In February, 235 million gallons of Seattle poopwater (or, more politely, “wastewater”) spewed into Puget Sound. The catastrophic spill occurred after two of the four pumps at the West Point Treatment Plant in Discovery Park failed at the absolute worst time—just as wastewater coming in had reached maximum capacity due to flooding from steady rains. For three days, the brown stuff—mostly storm water mixed with a hearty dash of sewage—gushed into the waters, closing surrounding beaches and emitting an unholy odor that took park-goers by surprise.
The West Point overflow was one of the most dramatic examples of what now feels like an annual occurrence in Seattle: a whole lot of poop making an unsolicited guest appearance in our waterways. In 2015, it was 12,000 gallons from an underground sewage storage tank flooding into Lake Washington and shutting down Seward Park. In 2016, a popular video on Reddit (which you can view below) depicted a strange churning gyre in Elliott Bay just off Myrtle Edwards Park that ended up being a pool of, you guessed it, overflowing sewage. The same year, blog Wallyhood discovered to its surprise that Wallingford and Ballard were “the biggest offenders when it comes to combined sewer overflows of raw untreated sewage” in Seattle, where it is released into busy Lake Union.
Seattle is an incredible place to take a floaty out on the water and enjoy the summer sun, but in 2017 should you be concerned about what else is floating alongside you?
In the case of West Point—if you were to imagine Puget Sound as a giant toilet—UW professor of environmental and occupational health sciences Scott Meschke says you can take solace in this fact: “The Sound flushes very, very well.”
“The discharge to the Sound from West Point was in the very deep bottom chamber,” Meschke says. The sewage that gushed into the sea those messy three days in February got sucked deep, deep down into the water and, thanks to strong currents, whooshed out to the ocean in a timely fashion.
“The dispersal of the overflow was actually really quick,” says King County Wastewater Treatment Division’s communications specialist Annie Kolb-Nelson. “It was gone within days.”
Aside from the depth of the Sound and its strong currents, sewage also doesn’t pose a huge threat in our marine waters because they are salty and cold—an inhospitable environment for the fecal bacteria that might make us sick. But that’s not necessarily the case in our lakes, which are freshwater, lacking in those handy flushing currents, and considerably warmer. “It doesn’t have the dispersion and the salinity and the super-cold temperature. That’s a little bit more worrisome,” Kolb-Nelson says.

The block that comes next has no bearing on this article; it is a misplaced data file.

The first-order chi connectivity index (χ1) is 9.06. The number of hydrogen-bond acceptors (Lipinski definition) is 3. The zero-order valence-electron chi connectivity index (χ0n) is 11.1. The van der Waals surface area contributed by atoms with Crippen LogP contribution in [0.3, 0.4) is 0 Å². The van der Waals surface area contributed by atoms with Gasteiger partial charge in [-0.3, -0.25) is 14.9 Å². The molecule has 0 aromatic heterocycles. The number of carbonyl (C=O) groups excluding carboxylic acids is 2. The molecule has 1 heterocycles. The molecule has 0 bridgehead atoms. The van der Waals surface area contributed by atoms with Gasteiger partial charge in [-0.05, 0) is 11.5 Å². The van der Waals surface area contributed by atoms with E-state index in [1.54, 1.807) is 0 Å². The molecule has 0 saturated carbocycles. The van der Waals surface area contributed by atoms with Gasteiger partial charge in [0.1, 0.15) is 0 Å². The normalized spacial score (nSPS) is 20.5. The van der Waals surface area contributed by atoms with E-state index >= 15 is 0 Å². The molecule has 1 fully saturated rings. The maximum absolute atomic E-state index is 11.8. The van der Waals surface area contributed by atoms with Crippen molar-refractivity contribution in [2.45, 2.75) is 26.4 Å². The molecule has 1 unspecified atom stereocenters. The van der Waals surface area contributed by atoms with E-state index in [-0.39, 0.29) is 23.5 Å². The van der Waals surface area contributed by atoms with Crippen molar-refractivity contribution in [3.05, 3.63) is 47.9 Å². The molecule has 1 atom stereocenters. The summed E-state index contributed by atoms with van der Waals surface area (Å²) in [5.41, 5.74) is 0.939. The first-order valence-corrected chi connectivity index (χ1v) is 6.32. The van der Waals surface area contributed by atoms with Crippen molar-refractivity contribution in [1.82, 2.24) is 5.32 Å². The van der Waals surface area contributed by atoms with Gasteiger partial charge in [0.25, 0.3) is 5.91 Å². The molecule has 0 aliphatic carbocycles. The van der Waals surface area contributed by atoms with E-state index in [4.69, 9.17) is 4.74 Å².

Lake Washington was actually once a significant case study for the dramatic effects human effluent can have on water quality. Thanks to steadily increasing amounts of urban sewage flowing into the lake from the 1940s on through the early ’70s, what’s now one of the city’s most cherished swimming holes was a smelly, phosphorus-laden breeding ground for darkened, rotting algal blooms.
Nowadays, thanks to a considerable increase in sewage-treatment standards and processes, that’s not the case. But as 2015’s spill demonstrated, poop is still a factor. “It’s really about waiting it out,” Kolb-Nelson says. “The same bacteria that we use in our biological process in our treatment plant, those same bacteria exist in our local waterways—our lakes—and they do break down those pollutants.”
Yet, even after the Department of Ecology and the Department of Public Health declare fecal coliform and bacteria levels low enough for human contact, it can be unsettling to swim while wondering where exactly all that lake sewage went all of a sudden. “What you’ve got is basically dilution and mixing occurring in that lake water,” Meschke says. “That’s probably the major attenuator. Then you’ve got settling, getting down into the sediments at the bottom of the lake where they’re less of an exposure risk.”
But why does poop get into the water in the first place? There is waste from geese, pets, and occasionally little kids, of course, but the biggest contributor is the result of combined sewer overflows. Seattle’s sewer system is a relic of an outdated early-20th-century design that carried human sewage, horse sewage, and stormwater through the same single pipe straight into the Sound. “Obviously we don’t do that anymore,” Kolb-Nelson says, “but the whole reason the combined sewer system is still in use is because when it rains really heavily, that stormwater has to have a place to go, otherwise it will back up in homes and businesses.” That “place to go” ends up being local waterways. But Seattle and King County are some of the most aggressive in the country when it comes to controlling CSOs—Seattle plans to have them completely tamped down by 2025. And on June 10, the Wastewater Division is celebrating the completion of a one-million-gallon storage tank that will keep stormwater and sewage from overflowing in local waters near West Seattle’s Lowman Beach Park.
“There are risks out there, but nature helps us, and Seattle’s doing a good job,” Meschke says. “But obviously, if there’s a big CSO blowout, I wouldn’t go swim in front of the CSO.”